According to the Chicago Manual of Style you are right and it should be "Forty-five-year-old [man]". Quoting from the Chicago Manual of Style (14th edition, page 223):
six year-old girls
man sixty-five years old
child two and a half years old
twenty-four boys five years old
Adjective compounds comprising a number and a unit of measure are hyphenated before a noun. When an adjective is added after the unit of measure, the adjective and unit are joined by a hyphen. When the adjectival compound is preceded by another, modifying number, the hyphenated compound is kept separate from that number. if the compound comes after the noun, it may usually be left open, but in that case the unit is plural if the number is greater than one.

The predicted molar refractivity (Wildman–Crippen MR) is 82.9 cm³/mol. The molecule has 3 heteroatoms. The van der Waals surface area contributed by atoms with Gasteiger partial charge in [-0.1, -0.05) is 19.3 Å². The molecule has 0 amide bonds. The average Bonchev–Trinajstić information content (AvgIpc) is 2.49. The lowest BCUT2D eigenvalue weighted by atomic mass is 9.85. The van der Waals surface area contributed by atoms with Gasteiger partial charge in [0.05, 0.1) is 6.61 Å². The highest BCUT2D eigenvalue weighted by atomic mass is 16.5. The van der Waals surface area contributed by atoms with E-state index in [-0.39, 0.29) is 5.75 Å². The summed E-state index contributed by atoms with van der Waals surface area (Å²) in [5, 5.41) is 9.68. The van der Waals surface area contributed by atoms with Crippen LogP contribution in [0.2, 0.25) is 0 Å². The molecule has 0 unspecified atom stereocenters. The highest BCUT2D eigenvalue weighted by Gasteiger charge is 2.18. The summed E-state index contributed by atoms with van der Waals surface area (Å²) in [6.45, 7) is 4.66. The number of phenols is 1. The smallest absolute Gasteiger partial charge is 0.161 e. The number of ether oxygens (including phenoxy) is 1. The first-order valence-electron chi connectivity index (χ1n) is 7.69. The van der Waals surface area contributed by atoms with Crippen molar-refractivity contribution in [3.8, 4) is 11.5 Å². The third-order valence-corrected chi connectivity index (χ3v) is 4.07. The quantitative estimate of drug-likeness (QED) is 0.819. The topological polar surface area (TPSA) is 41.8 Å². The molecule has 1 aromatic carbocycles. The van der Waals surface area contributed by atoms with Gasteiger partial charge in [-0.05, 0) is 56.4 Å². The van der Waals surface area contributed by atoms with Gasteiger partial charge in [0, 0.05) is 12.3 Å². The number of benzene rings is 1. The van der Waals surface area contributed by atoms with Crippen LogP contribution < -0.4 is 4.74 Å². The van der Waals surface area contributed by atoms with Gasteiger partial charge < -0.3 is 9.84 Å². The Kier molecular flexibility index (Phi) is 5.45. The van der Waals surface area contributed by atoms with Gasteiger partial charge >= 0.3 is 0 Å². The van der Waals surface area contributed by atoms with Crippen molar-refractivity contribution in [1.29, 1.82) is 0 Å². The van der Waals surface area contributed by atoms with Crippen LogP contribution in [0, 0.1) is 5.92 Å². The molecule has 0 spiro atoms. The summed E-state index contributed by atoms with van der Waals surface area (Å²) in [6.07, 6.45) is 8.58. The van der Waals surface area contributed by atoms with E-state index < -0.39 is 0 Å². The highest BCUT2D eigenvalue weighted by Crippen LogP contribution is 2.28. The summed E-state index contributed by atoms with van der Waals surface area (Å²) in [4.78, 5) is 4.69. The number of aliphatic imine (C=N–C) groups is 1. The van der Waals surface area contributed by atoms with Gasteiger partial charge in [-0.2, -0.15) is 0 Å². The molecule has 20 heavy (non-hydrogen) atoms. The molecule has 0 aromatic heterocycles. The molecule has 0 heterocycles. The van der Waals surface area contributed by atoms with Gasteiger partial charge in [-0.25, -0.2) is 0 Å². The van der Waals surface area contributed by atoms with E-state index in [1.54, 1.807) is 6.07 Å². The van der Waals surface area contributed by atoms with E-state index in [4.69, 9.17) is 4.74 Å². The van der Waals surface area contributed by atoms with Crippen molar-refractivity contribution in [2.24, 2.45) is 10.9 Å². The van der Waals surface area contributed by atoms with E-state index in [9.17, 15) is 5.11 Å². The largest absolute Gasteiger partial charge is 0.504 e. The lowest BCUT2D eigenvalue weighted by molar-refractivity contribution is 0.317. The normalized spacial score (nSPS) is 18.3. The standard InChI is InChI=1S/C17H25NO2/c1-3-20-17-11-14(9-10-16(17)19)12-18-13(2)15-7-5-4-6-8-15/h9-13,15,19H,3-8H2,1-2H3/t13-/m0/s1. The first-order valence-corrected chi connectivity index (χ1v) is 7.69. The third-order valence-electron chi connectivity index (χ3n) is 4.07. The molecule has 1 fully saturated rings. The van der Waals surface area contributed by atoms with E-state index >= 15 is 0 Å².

On the internet I have found this page to sum it up:
Hyphenate ages when they are adjective phrases involving a unit of measurement: “Her ten-year-old car is beginning to give her trouble.” A girl can be a “ten-year-old” (“child” is implied). But there are no hyphens in such an adjectival phrase as “Her car is ten years old.”